Findings

Findings show that all three delivery methods were effective in enhancing a learner’s performance, especially for language teaching and learning. The study provides insights that can assist stakeholders in selecting different delivery platforms to befit the needs of discrete disciplines.

Originality/value

The researchers recommend the three categories of technological intervention described above as tangible tenets for future research in blended learning implementation. Thus far, no blended learning researcher has attempted to categorize the myriad of technological interventions available into concrete, concise groupings. With the recommended categories of technological intervention, blended learning practitioners would have a better sense of direction in the context of investigating the effectiveness of a specific intervention implemented. The researchers deem the recommended categories of technological intervention as immensely useful for the blended learning community to begin establishing intervention as one of the important elements to look at. For example, the effectiveness of a technological intervention under both the Web-based application and standalone application categories, respectively, in relation to a similar dependent variable can be compared to further understand the implications of using interventions of a different nature. And such studies will need to extend the investigation to the present by examining all recent studies.

Details

Interactive Technology and Smart Education, vol. ahead-of-print no. ahead-of-print
Type: Research Article
ISSN: 1741-5659

Keywords

To view the access options for this content please click here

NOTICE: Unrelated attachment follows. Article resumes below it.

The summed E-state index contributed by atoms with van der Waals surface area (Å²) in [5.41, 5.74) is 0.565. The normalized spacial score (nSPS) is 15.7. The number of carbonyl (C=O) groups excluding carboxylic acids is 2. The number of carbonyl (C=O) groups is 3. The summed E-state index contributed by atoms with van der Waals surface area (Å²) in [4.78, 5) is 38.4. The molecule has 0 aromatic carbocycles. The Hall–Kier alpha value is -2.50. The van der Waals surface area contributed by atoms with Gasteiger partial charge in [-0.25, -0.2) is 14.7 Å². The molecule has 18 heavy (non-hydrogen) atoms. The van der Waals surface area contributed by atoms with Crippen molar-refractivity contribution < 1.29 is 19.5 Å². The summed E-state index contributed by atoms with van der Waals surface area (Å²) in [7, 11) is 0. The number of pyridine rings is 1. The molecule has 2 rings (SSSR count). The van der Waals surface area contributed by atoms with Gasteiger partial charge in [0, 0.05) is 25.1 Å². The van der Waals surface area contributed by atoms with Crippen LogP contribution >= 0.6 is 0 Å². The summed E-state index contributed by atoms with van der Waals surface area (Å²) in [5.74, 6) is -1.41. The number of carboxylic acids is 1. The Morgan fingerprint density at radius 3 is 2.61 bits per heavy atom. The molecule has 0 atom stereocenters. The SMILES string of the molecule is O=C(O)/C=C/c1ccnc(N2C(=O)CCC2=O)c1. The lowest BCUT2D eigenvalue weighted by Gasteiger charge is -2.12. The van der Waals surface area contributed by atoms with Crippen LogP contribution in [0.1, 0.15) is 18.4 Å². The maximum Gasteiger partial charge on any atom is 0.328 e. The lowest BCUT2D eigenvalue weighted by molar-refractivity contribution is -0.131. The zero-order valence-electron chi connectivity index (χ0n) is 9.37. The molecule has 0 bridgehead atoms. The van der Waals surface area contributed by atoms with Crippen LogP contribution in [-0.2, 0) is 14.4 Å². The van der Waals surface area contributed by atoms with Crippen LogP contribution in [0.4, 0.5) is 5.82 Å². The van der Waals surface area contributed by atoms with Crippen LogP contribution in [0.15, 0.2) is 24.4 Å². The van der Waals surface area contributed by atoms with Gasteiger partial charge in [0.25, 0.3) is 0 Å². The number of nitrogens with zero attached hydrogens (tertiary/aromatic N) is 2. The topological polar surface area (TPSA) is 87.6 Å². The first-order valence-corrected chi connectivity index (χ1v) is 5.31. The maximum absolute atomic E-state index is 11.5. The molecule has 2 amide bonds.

Book part
Publication date: 11 August 2014

Gregory W. Stevens

This chapter proposes a paradigm shift in considering the collective identification of employed physicians and how it influences physician engagement.

Abstract

Purpose

This chapter proposes a paradigm shift in considering the collective identification of employed physicians and how it influences physician engagement.

Design/methodology/approach

There are many challenges for organizations employing physicians, particularly in terms of engagement in organizational initiatives. Prior research suggests this conflict stems from how physicians think of themselves as professionals versus employees (as forms of collective identification). Unfortunately, research is limited in addressing these dynamics.

Findings

This conceptual chapter considers the complex network of relationships that physicians perceive between the collectives to which they belong. A primary collective identification (i.e., the profession) is proposed to influence subsequent collective identification (i.e., the organization), and that these meanings and relationships along with contextual factors drive engagement.

Originality/value

Health care organizations increasingly rely on engagement from their physicians to improve upon coordinated care. This proposed conceptualization offers new insight into the dynamics surrounding how and why employed physicians become engaged.

Details

Annual Review of Health Care Management: Revisiting The Evolution of Health Systems Organization
Type: Book
ISBN: 978-1-78350-715-3

Keywords

Content available
Article
Publication date: 8 February 2016

Abstract

Details

Journal of Managerial Psychology, vol. 31 no. 1
Type: Research Article
ISSN: 0268-3946

1 – 8 of 8